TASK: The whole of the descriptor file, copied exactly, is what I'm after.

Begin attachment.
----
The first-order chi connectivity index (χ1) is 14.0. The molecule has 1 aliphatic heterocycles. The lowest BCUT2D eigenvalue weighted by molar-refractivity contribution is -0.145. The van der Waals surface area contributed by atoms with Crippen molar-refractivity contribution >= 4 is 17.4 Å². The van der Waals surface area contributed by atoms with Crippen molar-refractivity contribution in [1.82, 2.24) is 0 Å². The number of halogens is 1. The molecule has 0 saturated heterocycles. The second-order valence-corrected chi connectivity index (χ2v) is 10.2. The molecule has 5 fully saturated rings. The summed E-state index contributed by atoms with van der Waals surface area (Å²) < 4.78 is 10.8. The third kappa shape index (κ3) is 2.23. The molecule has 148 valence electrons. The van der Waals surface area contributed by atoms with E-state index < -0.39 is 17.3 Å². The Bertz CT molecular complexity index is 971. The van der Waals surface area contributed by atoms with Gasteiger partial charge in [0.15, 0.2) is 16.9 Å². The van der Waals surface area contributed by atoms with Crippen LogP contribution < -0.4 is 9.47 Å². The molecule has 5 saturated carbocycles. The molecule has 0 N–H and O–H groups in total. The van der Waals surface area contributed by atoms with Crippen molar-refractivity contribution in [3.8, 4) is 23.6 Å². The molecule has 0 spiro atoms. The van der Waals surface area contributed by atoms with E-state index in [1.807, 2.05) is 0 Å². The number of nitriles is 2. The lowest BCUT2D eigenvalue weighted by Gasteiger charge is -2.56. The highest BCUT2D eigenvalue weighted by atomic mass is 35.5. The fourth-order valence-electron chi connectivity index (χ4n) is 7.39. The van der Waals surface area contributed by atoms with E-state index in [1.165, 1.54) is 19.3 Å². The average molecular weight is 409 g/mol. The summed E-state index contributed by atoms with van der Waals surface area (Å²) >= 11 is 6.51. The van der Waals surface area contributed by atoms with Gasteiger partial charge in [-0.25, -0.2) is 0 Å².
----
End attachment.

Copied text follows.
The first-order chi connectivity index (χ1) is 14.0. The molecule has 1 aliphatic heterocycles. The lowest BCUT2D eigenvalue weighted by molar-refractivity contribution is -0.145. The van der Waals surface area contributed by atoms with Crippen molar-refractivity contribution >= 4 is 17.4 Å². The van der Waals surface area contributed by atoms with Crippen molar-refractivity contribution in [1.82, 2.24) is 0 Å². The number of halogens is 1. The molecule has 0 saturated heterocycles. The second-order valence-corrected chi connectivity index (χ2v) is 10.2. The molecule has 5 fully saturated rings. The summed E-state index contributed by atoms with van der Waals surface area (Å²) < 4.78 is 10.8. The third kappa shape index (κ3) is 2.23. The molecule has 148 valence electrons. The van der Waals surface area contributed by atoms with E-state index < -0.39 is 17.3 Å². The Bertz CT molecular complexity index is 971. The van der Waals surface area contributed by atoms with Gasteiger partial charge in [0.15, 0.2) is 16.9 Å². The van der Waals surface area contributed by atoms with Crippen LogP contribution < -0.4 is 9.47 Å². The molecule has 5 saturated carbocycles. The molecule has 0 N–H and O–H groups in total. The van der Waals surface area contributed by atoms with Crippen molar-refractivity contribution in [3.8, 4) is 23.6 Å². The molecule has 0 spiro atoms. The van der Waals surface area contributed by atoms with E-state index in [1.807, 2.05) is 0 Å². The number of nitriles is 2. The lowest BCUT2D eigenvalue weighted by Gasteiger charge is -2.56. The highest BCUT2D eigenvalue weighted by atomic mass is 35.5. The fourth-order valence-electron chi connectivity index (χ4n) is 7.39. The van der Waals surface area contributed by atoms with E-state index in [1.165, 1.54) is 19.3 Å². The average molecular weight is 409 g/mol. The summed E-state index contributed by atoms with van der Waals surface area (Å²) >= 11 is 6.51. The van der Waals surface area contributed by atoms with Gasteiger partial charge in [-0.25, -0.2) is 0 Å².